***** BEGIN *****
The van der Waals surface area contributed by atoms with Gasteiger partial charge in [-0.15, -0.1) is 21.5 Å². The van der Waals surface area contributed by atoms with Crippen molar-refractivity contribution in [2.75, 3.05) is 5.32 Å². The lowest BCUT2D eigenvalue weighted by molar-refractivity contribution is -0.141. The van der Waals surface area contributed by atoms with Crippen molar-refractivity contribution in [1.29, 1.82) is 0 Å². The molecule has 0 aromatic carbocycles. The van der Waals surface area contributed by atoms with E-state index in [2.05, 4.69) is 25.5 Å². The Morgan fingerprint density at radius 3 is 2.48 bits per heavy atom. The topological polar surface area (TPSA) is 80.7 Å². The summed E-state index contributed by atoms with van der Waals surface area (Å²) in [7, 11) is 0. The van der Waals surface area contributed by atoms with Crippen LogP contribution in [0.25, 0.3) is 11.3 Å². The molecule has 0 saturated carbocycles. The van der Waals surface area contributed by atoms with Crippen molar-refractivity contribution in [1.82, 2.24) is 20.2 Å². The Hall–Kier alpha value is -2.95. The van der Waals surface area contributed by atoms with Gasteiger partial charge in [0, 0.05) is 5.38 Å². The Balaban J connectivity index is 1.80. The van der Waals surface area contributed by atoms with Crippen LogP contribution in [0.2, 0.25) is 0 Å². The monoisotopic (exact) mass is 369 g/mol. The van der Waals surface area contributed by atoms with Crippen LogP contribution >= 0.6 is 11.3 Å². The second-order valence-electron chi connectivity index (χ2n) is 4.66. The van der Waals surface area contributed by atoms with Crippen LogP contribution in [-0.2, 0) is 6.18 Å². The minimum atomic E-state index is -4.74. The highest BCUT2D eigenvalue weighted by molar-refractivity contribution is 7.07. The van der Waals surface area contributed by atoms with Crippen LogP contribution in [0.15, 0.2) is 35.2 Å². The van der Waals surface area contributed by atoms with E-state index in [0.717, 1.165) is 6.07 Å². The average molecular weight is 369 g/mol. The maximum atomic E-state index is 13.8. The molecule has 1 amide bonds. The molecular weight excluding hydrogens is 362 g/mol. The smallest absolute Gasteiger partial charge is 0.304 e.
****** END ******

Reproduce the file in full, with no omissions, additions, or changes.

The van der Waals surface area contributed by atoms with Gasteiger partial charge in [-0.15, -0.1) is 21.5 Å². The van der Waals surface area contributed by atoms with Crippen molar-refractivity contribution in [2.75, 3.05) is 5.32 Å². The lowest BCUT2D eigenvalue weighted by molar-refractivity contribution is -0.141. The van der Waals surface area contributed by atoms with Crippen molar-refractivity contribution in [1.29, 1.82) is 0 Å². The molecule has 0 aromatic carbocycles. The van der Waals surface area contributed by atoms with E-state index in [2.05, 4.69) is 25.5 Å². The Morgan fingerprint density at radius 3 is 2.48 bits per heavy atom. The topological polar surface area (TPSA) is 80.7 Å². The summed E-state index contributed by atoms with van der Waals surface area (Å²) in [7, 11) is 0. The van der Waals surface area contributed by atoms with Crippen LogP contribution in [0.25, 0.3) is 11.3 Å². The molecule has 0 saturated carbocycles. The van der Waals surface area contributed by atoms with Crippen molar-refractivity contribution in [1.82, 2.24) is 20.2 Å². The Hall–Kier alpha value is -2.95. The van der Waals surface area contributed by atoms with Gasteiger partial charge in [0, 0.05) is 5.38 Å². The Balaban J connectivity index is 1.80. The van der Waals surface area contributed by atoms with Crippen LogP contribution in [0.2, 0.25) is 0 Å². The monoisotopic (exact) mass is 369 g/mol. The van der Waals surface area contributed by atoms with Crippen LogP contribution >= 0.6 is 11.3 Å². The second-order valence-electron chi connectivity index (χ2n) is 4.66. The van der Waals surface area contributed by atoms with Crippen LogP contribution in [-0.2, 0) is 6.18 Å². The minimum atomic E-state index is -4.74. The highest BCUT2D eigenvalue weighted by molar-refractivity contribution is 7.07. The van der Waals surface area contributed by atoms with Crippen LogP contribution in [0.15, 0.2) is 35.2 Å². The van der Waals surface area contributed by atoms with E-state index in [0.717, 1.165) is 6.07 Å². The average molecular weight is 369 g/mol. The maximum atomic E-state index is 13.8. The molecule has 1 amide bonds. The molecular weight excluding hydrogens is 362 g/mol. The smallest absolute Gasteiger partial charge is 0.304 e.